Tuesday, January 19, 2010

Jeff Schultz Doesn't Need Your MVP-Caliber Goal Scoring to Feel Good About Himself

As we've all no doubt seen in the frenzy of recent profiles, tweets, blog posts, TV features and radio appearances, Jeff Schultz fever is (finally) spreading; more ink has been spilled over Jeff Schultz in recent weeks than has been spilled by the Jeff Schultz who spills ink for a living.

It's well-deserved, of course, for a player who, at age 23, has the second-highest plus/minus rating in the NHL, behind only his high-scoring teammate, Alex Ovechkin. It would be easy and perhaps logical to assume that the two statistics are related, that Schultz's +27 owes a great deal to Ovechkin's goal scoring exploits.


What if I told you that even-strength goals by Ovechkin account for only one-third of Schultz's plus/minus total?

What if I told you that even if all of Ovechkin's tallies were wiped from the scoresheets by some cosmic malfeasance, Schultz's plus/minus rating would still stand at +18?

What if I told you that a plus/minus rating of +18 would still place Schultz fifth among all defensemen, ahead of guys named Lidstrom and Pronger?

So while it would be easy to assume that Schultz's boat is being lifted by Ovechkin's high tide, it simply ain't true; Ovechkin has scored only nine even-strength goals with No. 55 on the ice.

Patient Capitals fans believed Schultz to be capable of this type of defensive prowess; his +13 at the end of 2008-09 hinted at it, at least. So what accounts for Schultz's dramatic statistical blossoming? Maturity and experience have to come in to play, for sure; the arrival of Bob Woods might certainly explain some of it, as well.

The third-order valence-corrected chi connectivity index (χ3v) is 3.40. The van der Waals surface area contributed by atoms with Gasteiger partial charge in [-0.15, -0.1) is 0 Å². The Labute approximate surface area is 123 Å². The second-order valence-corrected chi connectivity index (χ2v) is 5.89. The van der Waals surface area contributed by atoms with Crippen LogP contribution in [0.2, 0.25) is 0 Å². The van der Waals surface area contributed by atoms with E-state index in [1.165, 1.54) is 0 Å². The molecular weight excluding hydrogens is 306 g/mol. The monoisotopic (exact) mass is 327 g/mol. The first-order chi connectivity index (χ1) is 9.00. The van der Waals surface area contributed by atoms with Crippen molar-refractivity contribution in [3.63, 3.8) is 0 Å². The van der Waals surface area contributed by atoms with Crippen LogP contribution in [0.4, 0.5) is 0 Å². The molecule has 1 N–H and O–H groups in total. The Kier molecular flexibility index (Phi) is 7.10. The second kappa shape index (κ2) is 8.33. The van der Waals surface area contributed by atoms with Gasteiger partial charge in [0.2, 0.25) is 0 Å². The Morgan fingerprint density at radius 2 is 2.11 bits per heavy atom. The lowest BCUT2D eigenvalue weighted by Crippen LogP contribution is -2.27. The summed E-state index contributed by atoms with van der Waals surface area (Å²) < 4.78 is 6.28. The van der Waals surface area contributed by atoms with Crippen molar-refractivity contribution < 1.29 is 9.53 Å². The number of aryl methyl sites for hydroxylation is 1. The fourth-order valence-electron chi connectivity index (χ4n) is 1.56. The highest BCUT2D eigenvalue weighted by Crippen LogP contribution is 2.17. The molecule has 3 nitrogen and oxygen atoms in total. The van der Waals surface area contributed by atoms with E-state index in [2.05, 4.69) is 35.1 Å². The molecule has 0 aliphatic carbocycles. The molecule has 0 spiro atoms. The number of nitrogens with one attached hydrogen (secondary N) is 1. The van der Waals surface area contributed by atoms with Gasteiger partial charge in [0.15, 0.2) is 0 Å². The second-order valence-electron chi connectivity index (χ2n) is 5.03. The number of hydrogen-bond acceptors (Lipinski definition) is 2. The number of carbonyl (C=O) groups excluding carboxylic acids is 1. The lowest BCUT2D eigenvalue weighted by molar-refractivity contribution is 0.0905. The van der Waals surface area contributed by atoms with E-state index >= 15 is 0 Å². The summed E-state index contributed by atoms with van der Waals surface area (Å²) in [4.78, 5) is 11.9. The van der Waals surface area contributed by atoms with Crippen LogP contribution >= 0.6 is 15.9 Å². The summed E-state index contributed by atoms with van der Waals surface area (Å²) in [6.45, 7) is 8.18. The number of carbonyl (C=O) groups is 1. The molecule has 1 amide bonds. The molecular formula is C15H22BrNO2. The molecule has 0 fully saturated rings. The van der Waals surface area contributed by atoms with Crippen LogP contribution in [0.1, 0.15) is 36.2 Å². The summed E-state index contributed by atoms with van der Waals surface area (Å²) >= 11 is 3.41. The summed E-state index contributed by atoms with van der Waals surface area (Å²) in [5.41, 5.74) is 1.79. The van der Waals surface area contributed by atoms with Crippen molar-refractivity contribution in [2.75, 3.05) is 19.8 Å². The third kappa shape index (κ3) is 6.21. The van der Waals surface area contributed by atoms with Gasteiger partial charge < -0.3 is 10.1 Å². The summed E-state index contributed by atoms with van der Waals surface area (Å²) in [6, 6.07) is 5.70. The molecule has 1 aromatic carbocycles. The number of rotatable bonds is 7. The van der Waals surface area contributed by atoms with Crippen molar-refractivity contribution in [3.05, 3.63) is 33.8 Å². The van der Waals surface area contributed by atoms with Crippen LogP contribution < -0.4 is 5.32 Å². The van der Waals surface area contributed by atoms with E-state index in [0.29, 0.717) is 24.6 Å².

More likely, however, is that he's being paired with better teammates, specifically Mike Green and Tom Poti. Schultz's QualTeam has risen to .307 this season from .095 last season, placing him second among all blueliners except Green's "regular" partner, Shaone Morrisonn (.337).

With greater talent surrounding Schultz comes greater responsibility as well. Schultz's QualComp value has risen from -.006 in 2008-09 to .042 this season, which, among Caps blueliners with more than five games played, places him behind only Poti.

In short, Schultz is skating with more offensively-gifted teammates than ever before, while facing more offensively-gifted opponents. Put those two conditions into a calculator and the answer is +27, no matter who's scoring the goals.

Thanks to Behind the Net for the advanced statistics; for an explanation of QualTeam, QualComp and other stats, click here.

[Image via here]


  1. The Caps have yet to play a playoff series with Schultz's steady defensive presence. Ten bucks says his being in the lineup makes a heeyoooge difference.

  2. Should point out that all stats/rankings were current as of 11:59 p.m. Monday.

  3. Stat of the day:

    Jeff Schultz, 166th in the NHL in ES TOI.

    The leader? Duncan Keith, widely considered the best young defenseman in the league, likely on most people's top 3 overall.

    1,012 ES TOI for Keith, playing on the team with the biggest goal differential (+55, the caps are +46), has a +/- of 17. Nothing to snub your nose at, but when you look at the ES TOI he had to work with, Schultz' number looks even more impressive.

    With Keith's ES TOI Schultz's +/- would be in the 40s.

    Still... it's a very flawed stat.

  4. I forgot to add Schultz's ES TOI. It's like 650 or something. 2/3 of Keith's total.


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